The Official Website of the Southeastern Conference
The Official Website of the Southeastern Conference
Outback Bowl - Tampa, FL

Ole Miss finishes with hard-fought upset over No. 11 IU

103 days ago
Associated Press

TAMPA, Fla. - Even before Mississippi took the field for the Outback Bowl, the Rebels felt good about the direction they're headed.

Coach Lane Kiffin was rewarded with a new contract despite having only been at the school one season. There also was no guarantee one of the nation's lowest-ranked defenses would be able to slow down No. 7 Indiana enough to ensure the team's first non-losing record since 2017.

"It's really only up from here," quarterback Matt Corral said Saturday after throwing for 342 yards and two touchdowns to pace a 26-20 victory that ruined the finish to surprising Indiana's breakout season.

Corral's 3-yard pass to Dontario Drummond put the Rebels (5-5) ahead for good with 4:12 remaining.

The Ole Miss defense, which allowed 535.7 yards and 40.3 points per game during the regular season, came through with one more stop to clinch the school's first bowl win since beating Oklahoma State in the 2016 Sugar Bowl.

"We talked about it all week. We're going to need that," Kiffin said. "We were not going to go score 60 points. ... We knew it was going to be a struggle, and it was great to see the defense play like they did."

Drummond finished with six catches for 110 yards. Corral completed 30 of 44 passes without an interception, including a 5-yard TD throw to Casey Kelly that put Ole Miss up 13-3 midway through the second quarter.

Jack Tuttle was 26 of 45 for 201 yards in his second start in place Michael Penix Jr. for Indiana (6-2), which lost its star quarterback to a season-ending knee injury in late November.

Stevie Scott III rushed for 99 yards and scored on runs of 3 and 2 yards to help Indiana wipe out a 20-6 deficit in the fourth quarter.

Ole Miss missed the extra point after Drummond's go-ahead TD catch. leaving Indiana with an opportunity to pull out its first bowl win in nearly 30 years.

The Hoosiers, who don't have a postseason win since the 1991 Copper Bowl bowl, drove to the Rebels 33 before stalling and turning it over on downs.

"They made enough plays to come up with the win. I'm disappointed for our players," Indiana coach Tom Allen said. "They have been through so much, sacrificed so much and worked hard. This one is going to hurt for a while."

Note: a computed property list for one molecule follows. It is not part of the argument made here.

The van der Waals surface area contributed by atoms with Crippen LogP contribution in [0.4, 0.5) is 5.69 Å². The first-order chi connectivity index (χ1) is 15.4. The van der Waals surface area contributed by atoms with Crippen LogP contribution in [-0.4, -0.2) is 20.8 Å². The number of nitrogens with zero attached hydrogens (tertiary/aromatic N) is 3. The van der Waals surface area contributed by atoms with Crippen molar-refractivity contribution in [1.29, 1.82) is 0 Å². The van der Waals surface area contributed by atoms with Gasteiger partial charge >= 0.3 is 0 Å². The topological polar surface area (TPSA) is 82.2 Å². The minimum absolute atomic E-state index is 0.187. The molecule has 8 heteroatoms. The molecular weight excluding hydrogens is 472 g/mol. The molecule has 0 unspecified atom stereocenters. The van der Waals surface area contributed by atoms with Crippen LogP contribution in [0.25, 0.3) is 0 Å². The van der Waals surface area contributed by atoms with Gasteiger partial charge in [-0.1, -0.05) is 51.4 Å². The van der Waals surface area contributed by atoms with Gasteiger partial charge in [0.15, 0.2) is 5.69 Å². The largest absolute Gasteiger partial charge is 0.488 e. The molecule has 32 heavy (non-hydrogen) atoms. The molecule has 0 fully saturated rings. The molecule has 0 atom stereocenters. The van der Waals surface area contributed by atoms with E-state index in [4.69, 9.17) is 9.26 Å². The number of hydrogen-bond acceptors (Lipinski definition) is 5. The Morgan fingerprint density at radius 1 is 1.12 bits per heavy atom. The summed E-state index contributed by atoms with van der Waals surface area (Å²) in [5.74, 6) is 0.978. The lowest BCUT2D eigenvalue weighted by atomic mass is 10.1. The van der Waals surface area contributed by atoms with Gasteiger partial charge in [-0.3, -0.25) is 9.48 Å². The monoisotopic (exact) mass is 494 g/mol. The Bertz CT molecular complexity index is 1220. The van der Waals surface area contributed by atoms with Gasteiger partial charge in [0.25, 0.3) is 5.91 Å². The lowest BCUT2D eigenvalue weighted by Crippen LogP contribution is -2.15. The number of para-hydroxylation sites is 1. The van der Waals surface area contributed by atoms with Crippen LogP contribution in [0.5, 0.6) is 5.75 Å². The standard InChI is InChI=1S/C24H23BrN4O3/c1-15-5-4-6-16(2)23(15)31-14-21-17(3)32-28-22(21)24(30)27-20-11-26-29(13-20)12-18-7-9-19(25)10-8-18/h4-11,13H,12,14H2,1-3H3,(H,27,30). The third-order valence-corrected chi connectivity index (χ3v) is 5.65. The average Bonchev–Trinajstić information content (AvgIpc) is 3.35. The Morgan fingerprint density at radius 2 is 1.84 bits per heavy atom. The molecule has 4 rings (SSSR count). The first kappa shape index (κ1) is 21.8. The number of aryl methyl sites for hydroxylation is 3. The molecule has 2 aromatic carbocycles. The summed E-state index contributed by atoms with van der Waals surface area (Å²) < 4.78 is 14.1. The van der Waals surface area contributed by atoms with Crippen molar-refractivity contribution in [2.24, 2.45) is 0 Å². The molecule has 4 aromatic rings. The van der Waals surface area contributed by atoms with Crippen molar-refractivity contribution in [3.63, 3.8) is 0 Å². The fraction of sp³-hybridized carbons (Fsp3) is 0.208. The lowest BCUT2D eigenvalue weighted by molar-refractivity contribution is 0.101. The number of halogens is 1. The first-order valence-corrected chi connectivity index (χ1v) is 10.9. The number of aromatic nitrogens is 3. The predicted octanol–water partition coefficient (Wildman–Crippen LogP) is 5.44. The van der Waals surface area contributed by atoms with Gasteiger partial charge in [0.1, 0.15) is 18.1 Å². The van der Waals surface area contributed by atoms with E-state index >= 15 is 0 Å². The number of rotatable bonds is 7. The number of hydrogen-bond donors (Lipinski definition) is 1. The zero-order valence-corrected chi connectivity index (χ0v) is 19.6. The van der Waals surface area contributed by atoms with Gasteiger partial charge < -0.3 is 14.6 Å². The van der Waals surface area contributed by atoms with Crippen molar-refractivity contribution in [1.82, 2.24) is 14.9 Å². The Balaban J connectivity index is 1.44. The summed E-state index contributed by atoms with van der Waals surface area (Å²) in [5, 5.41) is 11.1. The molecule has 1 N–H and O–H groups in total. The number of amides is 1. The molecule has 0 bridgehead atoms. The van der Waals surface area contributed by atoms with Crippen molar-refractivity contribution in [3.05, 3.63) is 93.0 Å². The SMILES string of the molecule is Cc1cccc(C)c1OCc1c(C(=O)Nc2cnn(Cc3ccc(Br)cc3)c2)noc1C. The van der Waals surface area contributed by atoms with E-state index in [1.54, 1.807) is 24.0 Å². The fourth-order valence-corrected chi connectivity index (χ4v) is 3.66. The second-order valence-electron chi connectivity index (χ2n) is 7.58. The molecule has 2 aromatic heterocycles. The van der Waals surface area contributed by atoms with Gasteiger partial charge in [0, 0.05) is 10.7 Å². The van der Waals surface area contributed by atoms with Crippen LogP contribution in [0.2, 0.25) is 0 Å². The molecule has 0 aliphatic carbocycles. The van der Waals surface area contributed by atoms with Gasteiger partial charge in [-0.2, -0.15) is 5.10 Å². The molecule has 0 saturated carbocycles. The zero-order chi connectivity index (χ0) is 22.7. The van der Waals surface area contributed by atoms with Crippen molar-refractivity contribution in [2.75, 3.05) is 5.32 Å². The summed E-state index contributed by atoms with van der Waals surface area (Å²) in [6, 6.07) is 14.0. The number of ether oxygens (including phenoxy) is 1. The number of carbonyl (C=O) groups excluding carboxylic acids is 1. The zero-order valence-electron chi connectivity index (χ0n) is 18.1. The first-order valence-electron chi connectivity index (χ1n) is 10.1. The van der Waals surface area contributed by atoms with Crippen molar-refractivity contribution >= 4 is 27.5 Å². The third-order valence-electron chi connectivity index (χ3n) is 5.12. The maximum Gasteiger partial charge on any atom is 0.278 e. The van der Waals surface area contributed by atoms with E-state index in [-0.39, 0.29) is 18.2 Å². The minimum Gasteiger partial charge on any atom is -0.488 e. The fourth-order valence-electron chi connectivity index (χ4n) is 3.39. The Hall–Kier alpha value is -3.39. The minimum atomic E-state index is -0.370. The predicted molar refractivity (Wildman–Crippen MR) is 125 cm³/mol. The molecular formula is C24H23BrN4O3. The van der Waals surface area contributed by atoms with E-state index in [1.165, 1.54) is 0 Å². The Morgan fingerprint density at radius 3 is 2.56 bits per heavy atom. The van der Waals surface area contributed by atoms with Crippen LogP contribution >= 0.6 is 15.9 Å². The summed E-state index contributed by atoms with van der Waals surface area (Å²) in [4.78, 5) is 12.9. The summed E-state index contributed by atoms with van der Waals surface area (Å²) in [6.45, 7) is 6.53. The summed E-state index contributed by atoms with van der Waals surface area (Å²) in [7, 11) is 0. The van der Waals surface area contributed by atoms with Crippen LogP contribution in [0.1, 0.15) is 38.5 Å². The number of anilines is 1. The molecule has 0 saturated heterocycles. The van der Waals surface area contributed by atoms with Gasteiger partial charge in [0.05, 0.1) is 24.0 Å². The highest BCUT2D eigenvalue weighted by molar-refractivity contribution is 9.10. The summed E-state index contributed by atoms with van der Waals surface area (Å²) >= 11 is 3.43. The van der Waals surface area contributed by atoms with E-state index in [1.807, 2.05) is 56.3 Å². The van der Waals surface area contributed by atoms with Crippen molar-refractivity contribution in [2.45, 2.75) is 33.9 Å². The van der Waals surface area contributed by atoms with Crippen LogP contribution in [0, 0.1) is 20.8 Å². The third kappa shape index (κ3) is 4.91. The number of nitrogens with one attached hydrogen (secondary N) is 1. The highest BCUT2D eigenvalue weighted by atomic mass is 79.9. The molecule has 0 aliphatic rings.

UNIFORM STATEMENT

Indiana created a stir by removing Big Ten logos from their uniforms before the game, sparking speculation of a rift between the Hoosiers and the conference after the team did not receive a berth in a New Year's Six game.

The Big Ten logo was replaced by an Outback Bowl logo on jerseys, and the letters "LEO" were added to helmets.

Allen issued a statement to clarify "what we are wearing on our uniform and helmet," noting that ever since he took over as coach at Indiana the program's mantra has been "LEO, Love Each Other."

"This season has been the most trying we will ever experience, and we felt it was appropriate to showcase LEO, which has carried us through one of the most historic years in Indiana football history," Allen said. "We did not intend to show any disrespect to anyone. We are a proud member of the Big Ten and are always representing our conference."

THE TAKEAWAY

Ole Miss: The Rebels appeared in a bowl for the first time since in five years, finishing on a winning note despite playing without two of its most productive offensive players - receiver Elijah Moore and tight end Kenny Yeboah - who opted out of the remainder of the season to focus on the NFL draft.

Indiana: The Hoosiers were not happy about not being selected to play in a New Year's Six game. Saturday's loss concluded a season in which they turned heads by beating traditional Big Ten heavyweights Penn State, Michigan, Michigan State and Wisconsin and losing narrowly to CFP finalist Ohio State on the way to their best start since 1993.

POLL IMPLICATIONS

The loss could cost Indiana what likely would have been a Top 10 finish in the final AP Poll.